With regard to the development of the public sector benchmark, at the end where one would look and say if this was to be procured traditionally and what that would be, one would then ask if this allowed for the fact of the procurement to proceed on a PPP basis.

Three parties initially sought the tender documents and two entered the competition. A question has been raised about the scoring arrangement regarding why the financial element was weighted at 20% of the total weighting and why, for a project of such a significant size, the financial element was so small.

Ms Claire McGrath

The tender valuation was based on MEAT, the most economically advantageous tender, not necessarily the cheapest. This is a 25-year service provision. It is not about a building. The building element of the tenders was similar in pricing terms. What we are talking about here is the service arrangement. We need the building to be functionally capable of delivering international conference facilities but then one needs to know it will be marketed, operated and maintained for the duration of the 25 years. The factors surrounding providing a facility that would bring the economic benefits accruing from international delegates meant that we were looking at maintain, operate and construction, the technical elements, giving far greater weighting to that because all the best advice was that is what will make this work. This is why the breakdown of the marking was around that rather than necessarily price getting the highest figure.

Was the breakdown of the weighting known by the individual bidders during the process?

Ms Claire McGrath

Yes.

Is that normal?

Ms Claire McGrath

Yes, mostly.

Will Ms McGrath elaborate on how the business plan has performed to date? I acknowledge it has only been in operation since August. How many bookings are confirmed? Will she give the committee an insight into the profit-sharing arrangement with the State?

Ms Claire McGrath

Some colleagues will deal with the specifics. The facility is exceeding expectation in regard to bookings, for example, the European Transplant and Dialysis Nurses Conference, with 1,400 attendees; the European Conference of Geriatric Medicine, with 1,300 attendees; and the Globe Forum with 700. The numbers to date exceed the business case. They are identifying 82,000 delegates in the first three years, which is exceeding. There will be issues for the company if it does not reach 34,000 delegates by year five. That is the nature of it. It is incentivised to reach those targets and that level of international delegates bringing consequential economic benefits.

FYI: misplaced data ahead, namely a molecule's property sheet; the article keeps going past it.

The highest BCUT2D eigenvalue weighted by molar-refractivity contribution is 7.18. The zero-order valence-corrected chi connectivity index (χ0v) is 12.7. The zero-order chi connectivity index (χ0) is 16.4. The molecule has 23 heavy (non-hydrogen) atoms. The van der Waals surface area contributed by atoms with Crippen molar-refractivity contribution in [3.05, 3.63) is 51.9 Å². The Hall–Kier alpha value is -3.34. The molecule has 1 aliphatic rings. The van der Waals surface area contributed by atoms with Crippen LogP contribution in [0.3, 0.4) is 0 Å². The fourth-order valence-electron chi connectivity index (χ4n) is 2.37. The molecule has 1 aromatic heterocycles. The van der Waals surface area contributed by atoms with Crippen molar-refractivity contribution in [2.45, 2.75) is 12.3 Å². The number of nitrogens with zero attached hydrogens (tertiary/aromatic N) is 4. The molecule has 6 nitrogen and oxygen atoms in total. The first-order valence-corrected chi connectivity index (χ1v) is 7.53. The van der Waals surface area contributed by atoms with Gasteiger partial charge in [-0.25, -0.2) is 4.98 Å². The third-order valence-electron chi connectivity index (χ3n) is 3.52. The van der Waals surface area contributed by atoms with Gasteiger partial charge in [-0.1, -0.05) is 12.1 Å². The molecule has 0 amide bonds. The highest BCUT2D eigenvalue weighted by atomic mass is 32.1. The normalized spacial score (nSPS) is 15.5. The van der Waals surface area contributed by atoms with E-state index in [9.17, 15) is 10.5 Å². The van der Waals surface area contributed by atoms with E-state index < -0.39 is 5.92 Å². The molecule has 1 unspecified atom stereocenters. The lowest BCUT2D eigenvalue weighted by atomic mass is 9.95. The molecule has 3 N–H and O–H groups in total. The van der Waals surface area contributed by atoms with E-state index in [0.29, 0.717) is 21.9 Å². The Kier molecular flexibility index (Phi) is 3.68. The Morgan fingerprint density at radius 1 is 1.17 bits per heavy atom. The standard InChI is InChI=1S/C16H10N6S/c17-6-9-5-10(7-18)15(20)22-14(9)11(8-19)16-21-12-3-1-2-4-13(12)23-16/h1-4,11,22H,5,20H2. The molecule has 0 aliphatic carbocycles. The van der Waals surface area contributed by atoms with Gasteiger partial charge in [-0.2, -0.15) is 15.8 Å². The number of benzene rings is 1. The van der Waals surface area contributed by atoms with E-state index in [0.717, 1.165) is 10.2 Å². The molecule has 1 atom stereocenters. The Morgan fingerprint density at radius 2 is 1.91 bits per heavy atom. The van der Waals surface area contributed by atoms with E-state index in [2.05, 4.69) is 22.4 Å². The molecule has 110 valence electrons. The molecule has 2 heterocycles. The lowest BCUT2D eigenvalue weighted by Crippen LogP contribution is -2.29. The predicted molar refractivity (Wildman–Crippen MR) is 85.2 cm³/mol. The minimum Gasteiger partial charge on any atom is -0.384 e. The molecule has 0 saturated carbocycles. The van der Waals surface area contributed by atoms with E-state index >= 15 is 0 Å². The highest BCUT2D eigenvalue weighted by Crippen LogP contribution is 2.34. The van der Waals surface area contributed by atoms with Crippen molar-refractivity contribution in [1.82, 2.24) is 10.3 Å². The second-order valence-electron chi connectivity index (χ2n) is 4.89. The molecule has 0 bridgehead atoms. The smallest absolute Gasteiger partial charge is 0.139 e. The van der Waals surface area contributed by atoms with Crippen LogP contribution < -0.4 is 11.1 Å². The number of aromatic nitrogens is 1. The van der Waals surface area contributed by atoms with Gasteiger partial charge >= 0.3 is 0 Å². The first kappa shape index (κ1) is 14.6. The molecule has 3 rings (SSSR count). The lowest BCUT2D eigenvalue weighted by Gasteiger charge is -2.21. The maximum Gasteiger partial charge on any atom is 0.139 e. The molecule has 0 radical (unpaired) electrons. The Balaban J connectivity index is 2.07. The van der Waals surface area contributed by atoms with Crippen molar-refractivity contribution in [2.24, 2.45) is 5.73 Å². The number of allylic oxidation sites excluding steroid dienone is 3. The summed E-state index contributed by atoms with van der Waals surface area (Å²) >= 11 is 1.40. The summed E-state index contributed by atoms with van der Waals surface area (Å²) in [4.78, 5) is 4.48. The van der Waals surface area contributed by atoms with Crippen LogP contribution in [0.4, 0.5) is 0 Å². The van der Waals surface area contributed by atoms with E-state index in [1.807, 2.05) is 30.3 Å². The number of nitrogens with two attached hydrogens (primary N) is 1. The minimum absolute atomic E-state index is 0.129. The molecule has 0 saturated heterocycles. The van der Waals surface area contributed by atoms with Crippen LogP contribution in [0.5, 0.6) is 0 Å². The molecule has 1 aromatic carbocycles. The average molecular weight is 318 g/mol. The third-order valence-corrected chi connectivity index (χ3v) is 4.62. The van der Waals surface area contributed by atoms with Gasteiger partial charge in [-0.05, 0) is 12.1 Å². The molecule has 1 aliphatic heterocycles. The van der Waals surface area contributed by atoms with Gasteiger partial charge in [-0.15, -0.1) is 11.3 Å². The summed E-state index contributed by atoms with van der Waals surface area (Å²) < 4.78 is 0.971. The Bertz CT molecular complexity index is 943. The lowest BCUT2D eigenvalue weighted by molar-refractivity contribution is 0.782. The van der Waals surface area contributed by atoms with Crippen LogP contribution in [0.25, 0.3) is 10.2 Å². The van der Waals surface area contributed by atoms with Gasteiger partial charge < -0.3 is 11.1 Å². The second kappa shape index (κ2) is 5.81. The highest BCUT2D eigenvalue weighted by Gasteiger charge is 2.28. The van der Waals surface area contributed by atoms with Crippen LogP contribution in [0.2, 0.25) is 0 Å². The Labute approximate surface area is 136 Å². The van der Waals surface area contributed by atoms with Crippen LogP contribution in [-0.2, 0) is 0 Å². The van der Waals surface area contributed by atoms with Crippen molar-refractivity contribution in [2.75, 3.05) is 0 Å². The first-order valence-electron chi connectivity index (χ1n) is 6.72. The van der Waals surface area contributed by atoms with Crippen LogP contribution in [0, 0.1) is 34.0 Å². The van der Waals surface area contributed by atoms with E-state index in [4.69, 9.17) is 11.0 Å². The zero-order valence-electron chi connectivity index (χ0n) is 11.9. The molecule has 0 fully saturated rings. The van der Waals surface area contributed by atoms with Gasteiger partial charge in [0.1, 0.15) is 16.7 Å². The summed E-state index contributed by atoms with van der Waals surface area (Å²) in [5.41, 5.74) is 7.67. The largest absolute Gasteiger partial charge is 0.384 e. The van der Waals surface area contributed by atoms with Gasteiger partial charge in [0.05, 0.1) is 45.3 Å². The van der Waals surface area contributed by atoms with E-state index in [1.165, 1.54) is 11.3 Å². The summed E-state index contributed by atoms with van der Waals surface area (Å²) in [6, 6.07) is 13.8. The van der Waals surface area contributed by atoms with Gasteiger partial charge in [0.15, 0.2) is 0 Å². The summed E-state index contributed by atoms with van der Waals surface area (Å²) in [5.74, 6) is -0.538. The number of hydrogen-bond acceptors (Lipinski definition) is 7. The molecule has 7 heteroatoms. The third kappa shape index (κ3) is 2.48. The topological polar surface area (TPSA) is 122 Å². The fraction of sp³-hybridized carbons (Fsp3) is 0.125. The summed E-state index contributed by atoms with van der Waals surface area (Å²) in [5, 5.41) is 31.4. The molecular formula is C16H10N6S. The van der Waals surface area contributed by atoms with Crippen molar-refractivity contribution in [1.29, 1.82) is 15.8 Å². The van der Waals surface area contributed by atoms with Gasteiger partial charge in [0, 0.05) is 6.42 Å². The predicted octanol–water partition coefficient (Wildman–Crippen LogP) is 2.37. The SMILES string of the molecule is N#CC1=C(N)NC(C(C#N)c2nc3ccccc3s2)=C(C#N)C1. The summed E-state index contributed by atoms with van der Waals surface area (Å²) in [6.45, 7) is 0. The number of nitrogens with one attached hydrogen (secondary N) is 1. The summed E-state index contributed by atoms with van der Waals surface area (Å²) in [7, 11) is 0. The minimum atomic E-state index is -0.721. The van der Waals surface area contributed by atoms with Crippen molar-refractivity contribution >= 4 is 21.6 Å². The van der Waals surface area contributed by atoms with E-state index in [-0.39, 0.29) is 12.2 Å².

With regard to revenue sharing, schedule 15 of the payments mechanism financial model includes the projections for revenues in each payment year and there is a mechanism for sharing any revenue earned above those levels, which, subject to the provisions regarding certain liabilities, provides the authority with a share of such excess revenue in its incentivising PPP growth to maximise revenues. No revenue share is payable in any payment year if the actual revenue does not exceed the revenue bands extracted in a table that I can supply to the committee. In each year, the share is 45% to the authority and 55% to the PPP company and revenues in excess of 75% of the sponsor's projections are shared.

Ms McGrath will supply the table. I thank her for that.

I presume there is a safety valve in this contract if the operator defaults.

Ms Claire McGrath

Yes, the demand risk is with the operator and there is availability. The levels are particular and detailed. If they are not obtained, there are arrangements set out in the contract. Ultimately, the contract could be determined but a number of steps have to be gone through. That is set out in the documentation.

There was a query about the legal title to the site. Will Ms McGrath clarify this? Did the successful bidder have clear title to the site at the time of the tender process or was there a charge on it?

Ms Claire McGrath

No, under the terms of the contract, SDCCD was to provide a site as part of its proposal. The site arrangements are governed by a master development agreement between CIE, the owners of the site, and the Spencer Dock Development Company, SDCCD's related company. That is the arrangement. This obtains to a large extent in that area. CIE has entered into agreements with the consortia that has the contract relating to the site. Therefore, there is no issue with regard to the contract provision.

In a worst case scenario, such as default, would the State have legal title?

Ms Claire McGrath

In a sense, the service provision follows from the State giving a licence to the service provider at services commencement stage for 25 years. One could say it is the State that owns the site.

There was also an issue with regard to the sewerage plant. Was it highlighted at tender stage that there could be an issue in that regard or did it come to light late in the process? On the question of car parking, what is the position with regard to the ownership, operation and management of the car park? Is the car park part of the centre?

Ms Claire McGrath